The country's No. 1 telecom carrier Bharti Airtel has scrapped its Rs.700-crore deal to buy the subscribers ` and assets of Loop Mobile over delay in government approval, bringing the curtains down on what would have been India's first M&A in the sector since 2008. Airtel's proposed deal with Mumbai based Loop had been awaiting clearance for over eight months. The scrapping of the pact will affect some 120,000 subscribers of Loop as the operator's licence is set to expire this month.
“Loop had late last evening sent us an email noting that DoT (department of telecommunication) approvals had yet not been received and had also noted that it was way beyond the time envisaged for securing such an approval,“ Bharti Airtel said in a statement to the stock exchanges late on Wednesday .
“In light of this update, and the fact that Loop's mobile licence is set to expire at the end of the month, we have decided to terminate the discussions with regard to the transaction for acquiring the subscribers of Loop,“ the company added.
Surya Mahadevan, chief operating officer of Loop, said Bharti Airtel's decision will cause a huge loss to the company , which won't be able to migrate its subscribers to Airtel as originally planned. Loop, owned by the Khaitan family , had hoped to repay its creditors with part of the deal proceeds.
All customers of Loop must port out of the network by November 29, when operations must be terminated, he added.The closure of business also means curtains to a job for Loop's 10 senior management staff and some 190 employees.Mahadevan said movement of the employees was never on the cards. Moreover, no termination settlement is on the cards as of now, he added.
At the time the deal was signed, Loop had about 750 employees, and negotiations were on to include some staff transfer to Airtel. The technology , network maintenance and relationship teams were particularly hopeful of getting transfer packages, said a senior staffer. Yet, since the deal was signed, the fear was that most would be left without jobs, which led to a mass exodus from the company earlier this year.
Loop had, on March 10, sought deal clearance from DoT to sell its subscribers -three million at that time -and its network assets via a slump sale. The transaction, however, fell foul with the sector regulator and subsequently the DoT raising concerns that it would flout mobile number portability (MNP) rules and cause a revenue loss to the government as the users wouldn't be paying the stipulated Rs.19 fee to change operators, as stipulated under MNP. DoT also says Loop owes it some Rs.800 crore, a matter which is in the courts.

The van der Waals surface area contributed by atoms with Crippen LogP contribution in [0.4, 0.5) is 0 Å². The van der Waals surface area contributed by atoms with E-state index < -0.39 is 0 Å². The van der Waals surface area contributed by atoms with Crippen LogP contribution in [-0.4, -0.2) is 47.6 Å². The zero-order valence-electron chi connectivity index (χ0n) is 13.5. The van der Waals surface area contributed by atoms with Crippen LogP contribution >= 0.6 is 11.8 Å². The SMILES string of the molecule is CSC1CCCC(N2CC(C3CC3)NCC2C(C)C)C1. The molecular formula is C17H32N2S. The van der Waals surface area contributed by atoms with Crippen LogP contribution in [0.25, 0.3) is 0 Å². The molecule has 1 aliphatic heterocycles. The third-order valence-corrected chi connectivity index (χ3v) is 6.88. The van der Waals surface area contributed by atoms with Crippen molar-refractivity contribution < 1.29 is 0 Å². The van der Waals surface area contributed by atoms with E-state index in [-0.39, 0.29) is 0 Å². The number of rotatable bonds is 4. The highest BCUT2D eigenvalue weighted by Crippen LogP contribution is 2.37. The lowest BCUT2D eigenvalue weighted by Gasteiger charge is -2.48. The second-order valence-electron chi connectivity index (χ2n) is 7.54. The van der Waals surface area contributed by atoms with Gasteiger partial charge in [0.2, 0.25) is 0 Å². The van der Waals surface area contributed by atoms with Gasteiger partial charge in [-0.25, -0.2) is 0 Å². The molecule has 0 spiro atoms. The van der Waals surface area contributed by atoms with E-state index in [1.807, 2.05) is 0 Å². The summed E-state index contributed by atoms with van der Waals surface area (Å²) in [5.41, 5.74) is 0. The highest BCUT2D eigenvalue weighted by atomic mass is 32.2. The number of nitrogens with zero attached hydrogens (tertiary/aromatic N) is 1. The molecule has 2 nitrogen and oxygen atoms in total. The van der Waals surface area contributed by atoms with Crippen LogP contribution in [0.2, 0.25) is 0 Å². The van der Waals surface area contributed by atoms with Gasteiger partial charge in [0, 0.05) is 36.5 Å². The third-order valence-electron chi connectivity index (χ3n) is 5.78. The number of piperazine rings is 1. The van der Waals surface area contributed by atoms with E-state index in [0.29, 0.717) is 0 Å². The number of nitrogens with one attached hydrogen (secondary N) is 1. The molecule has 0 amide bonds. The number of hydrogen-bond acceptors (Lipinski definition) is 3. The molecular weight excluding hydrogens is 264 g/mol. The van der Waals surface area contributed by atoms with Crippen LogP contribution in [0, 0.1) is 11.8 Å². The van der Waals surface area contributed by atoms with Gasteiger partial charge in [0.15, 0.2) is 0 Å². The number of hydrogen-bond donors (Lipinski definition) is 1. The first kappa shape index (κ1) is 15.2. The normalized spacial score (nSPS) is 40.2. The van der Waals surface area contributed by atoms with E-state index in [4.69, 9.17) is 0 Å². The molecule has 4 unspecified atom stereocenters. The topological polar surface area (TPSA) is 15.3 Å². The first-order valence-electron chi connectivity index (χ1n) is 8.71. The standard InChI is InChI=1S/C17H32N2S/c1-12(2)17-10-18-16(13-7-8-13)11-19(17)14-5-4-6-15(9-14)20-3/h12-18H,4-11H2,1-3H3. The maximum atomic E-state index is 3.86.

Loop wrote to DoT in mid-October, by when its subscriber base had dwindled to about 1,200,000 -seeking speedy clearance of the deal and offered to limit the agreement to just a transfer of its subscribers, as there wasn't enough time for it to transfer its network equipment before the November 29 deadline. It also agreed to pay the porting charges for customers who wanted to move to another operator, including Airtel. “Its failure is yet another sign that telcos will have to survive or die based on promoters' will to invest,“ said a company official.
Arpita Agrawal, telecom leader at PwC India, said that post MNP, the government should set out clear rules on how customers, who form one of the key components of M&A should move from one company to another.
Speaking at the India Economic Summit on Wednesday , Telecom Minister Ravi Shankar Prasad said he had set up a panel to revisit policies, including whether there is a need to re-look at the M&A guidelines. That's, however, in the medium term, at the earliest. For now, it's a grim future for Loop.
“It was too late for Bharti to get value from this deal at this time,“ said a person close to the dealings between the companies. Banks have lost Rs.700 crore because of Trai and DoT. Loop will now begin a winding up process, during which banks will sell off assets that were mortgaged to recover debt.